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Brain imaging in epilepsy
  1. John S Duncan1,2
  1. 1 UCL Queen Square Institute of Neurology, National Hospital for Neurology and Neurosurgery, University College London Hospitals, London, UK
  2. 2 MRI Unit, Chalfont Centre for Epilepsy, University College London, Chalfont St Peter, United Kingdom
  1. Correspondence to Prof John S Duncan, UCL Queen Square Institute of Neurology, National Hospital for Neurology and Neurosurgery, University College London Hospitals, London, WC1N 3BG, UK; j.duncan{at}ucl.ac.uk

Abstract

Brain imaging with MRI identifies structural cerebral pathology that may give rise to seizures. The greatest yield is from MRI at 3T using epilepsy protocols, and reported by expert neuroradiologists who possess the full clinical data. X-ray CT scanning has a role in assessing patients with seizures in the context of an acute neurological illness. Identifying a relevant structural lesion with MRI is fundamental in the consideration of epilepsy surgery; it is crucial to establish if a lesion is relevant to the epilepsy or not. If no lesion is identified, developmental MRI and image processing may identify a subtle abnormality. Positron-emission tomography (PET) and single-photon emission computed tomography (SPECT) may identify focal functional abnormalities that infer the location of an epileptic focus. Functional MRI is useful for localising eloquent cortex, and tractography delineates crucial white matter tracts, so that these may be avoided in epilepsy surgery. Reviewing data in three dimensions aids visualisation of structural relationships and helps surgical planning.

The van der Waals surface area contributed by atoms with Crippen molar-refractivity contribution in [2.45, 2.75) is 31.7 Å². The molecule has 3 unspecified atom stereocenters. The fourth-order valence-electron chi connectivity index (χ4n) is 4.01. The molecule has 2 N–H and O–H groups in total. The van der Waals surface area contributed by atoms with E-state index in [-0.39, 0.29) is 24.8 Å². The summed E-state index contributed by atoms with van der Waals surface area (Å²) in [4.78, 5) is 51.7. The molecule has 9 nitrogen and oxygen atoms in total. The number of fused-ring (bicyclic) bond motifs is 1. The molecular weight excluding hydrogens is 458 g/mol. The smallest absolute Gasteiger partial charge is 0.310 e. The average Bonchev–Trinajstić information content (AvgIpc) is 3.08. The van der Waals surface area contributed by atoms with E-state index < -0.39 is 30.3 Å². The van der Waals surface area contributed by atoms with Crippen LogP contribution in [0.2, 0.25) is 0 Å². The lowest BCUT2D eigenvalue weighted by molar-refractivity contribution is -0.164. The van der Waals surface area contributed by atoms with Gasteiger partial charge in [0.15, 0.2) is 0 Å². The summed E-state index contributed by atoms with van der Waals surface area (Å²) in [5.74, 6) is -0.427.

• epilepsy
  • epilepsy, surgery
  • functional imaging
  • MRI
  • PET
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Footnotes

  • Contributors JSD is the sole contributor of this article.

  • Funding The authors have not declared a specific grant for this research from any funding agency in the public, commercial or not-for-profit sectors.

  • Competing interests None declared.

  • Patient consent for publication Not required.

  • Provenance and peer review Commissioned. Externally peer reviewed by Wim Van Paesschen, Leuven, Belgium.

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